Quarantining poor power quality

If a hospital patient was suffering from a contagious virus, chances are they would be separated from other vulnerable patients to minimise the risk of the illness spreading. This idea of separation is equally important for design engineers working on the latest medical technology (MedTech) to mitigate electrical problems. Here, Steve Hughes, managing director of medical power supply specialist REO UK, explains why.

From portable defibrillators and medical carts to surgical robots and computed tomography (CT) scanners, the medical industry uses thousands of electronic devices and equipment to improve the quality of treatment and diagnosis. But, while these devices provide indisputable benefit to patients and practitioners alike, they can create issues for electrical infrastructure — and other systems.

The trouble with any densely populated network is it becomes noisy, and the same is true of electrical infrastructure. As a growing number of devices are used in hospitals, for example, the electrical network becomes prone to problems such as harmonic currents, voltage fluctuations and, most pertinent of all, electromagnetic interference (EMI).

The medical industry’s battle with EMI is a long one. As summarised in an article published in the British Cardiovascular Society’s Heart journal a few years ago, “electromagnetic radiation may interact adversely with implanted pacing systems and implantable cardioverter defibrillators (ICDs)”. While many of today’s implantable devices are designed with electromagnetic compatibility (EMC) in mind, there is room for improvement in other medical devices.

For many years, it has been a requirement for all electrical MedTech that is to be used in the European medical market to be designed to EN60601-1 standards. This standard governs the safety, essential performance and EMC of equipment. However, more guidelines and regulations have recently come to the fore.

The new EN ISO 13485:2016 guidelines for quality management of medical devices formally came into effect in 2019, and these put a greater responsibility on MedTech manufacturers and designers to evidence quality and risk management in product development. This means design engineers now play a greater role in risk management, by designing medical systems that are reliably protected from EMI in today’s complex medical environments.

One of the most effective ways of maximising safety in electrical systems is by isolating equipment. The Institution of Engineering and Technology (IET) has stated that secure isolation of high energy electrical systems is the main requirement for safe work, and at REO UK we would extend this to say that isolation is a central requirement of any medical device.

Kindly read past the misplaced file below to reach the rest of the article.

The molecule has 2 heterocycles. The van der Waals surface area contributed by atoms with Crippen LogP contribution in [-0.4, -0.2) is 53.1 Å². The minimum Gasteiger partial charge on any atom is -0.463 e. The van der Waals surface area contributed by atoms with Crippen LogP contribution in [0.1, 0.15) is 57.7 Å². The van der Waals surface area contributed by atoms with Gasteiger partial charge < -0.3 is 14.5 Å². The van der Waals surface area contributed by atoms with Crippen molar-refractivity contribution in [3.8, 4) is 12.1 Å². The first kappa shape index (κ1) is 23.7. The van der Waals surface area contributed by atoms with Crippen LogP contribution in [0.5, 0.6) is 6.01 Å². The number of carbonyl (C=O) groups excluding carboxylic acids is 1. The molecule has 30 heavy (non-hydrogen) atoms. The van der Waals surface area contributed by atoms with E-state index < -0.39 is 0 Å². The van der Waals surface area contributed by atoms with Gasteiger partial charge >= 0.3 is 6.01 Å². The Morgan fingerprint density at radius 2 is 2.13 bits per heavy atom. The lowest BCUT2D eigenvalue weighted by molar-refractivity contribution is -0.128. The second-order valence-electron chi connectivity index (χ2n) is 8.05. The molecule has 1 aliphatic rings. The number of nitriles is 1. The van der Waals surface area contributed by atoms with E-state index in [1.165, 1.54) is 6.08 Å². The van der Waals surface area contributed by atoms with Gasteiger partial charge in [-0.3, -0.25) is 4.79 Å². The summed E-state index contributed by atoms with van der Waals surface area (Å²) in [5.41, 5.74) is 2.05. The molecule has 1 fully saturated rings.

In our recent Engineering a safer future for MedTech whitepaper, we explained the practical impact that EMI can have on medical devices. Further to this, we emphasised the role that both design and electrical engineers will play in ensuring that the future of MedTech is safe and effective. One of the main ways of achieving this is with electrical isolation of medical equipment, by incorporating high-quality electrical components that allow for safe galvanic separation.

For example, REO UK developed the REOMED range of isolating medical transformers to provide galvanic separation between primary and electrical circuits. This limits the risk of electrical leakage and, in turn, both minimise the interference to other devices and safeguards the device it is integrated into from any power quality problems afflicting the network.

These isolating transformers can easily be integrated into medical equipment designs, such as for surgical robots and MRI machinery. In doing this, design engineers can play a key role in helping the device meet the stringent EU requirements for MedTech.

We can think of it as the device being quarantined from the network, both for its own safety and for the safety of others, just like a patient might be. In doing this, the rest of the electrical network can remain stable and healthy.


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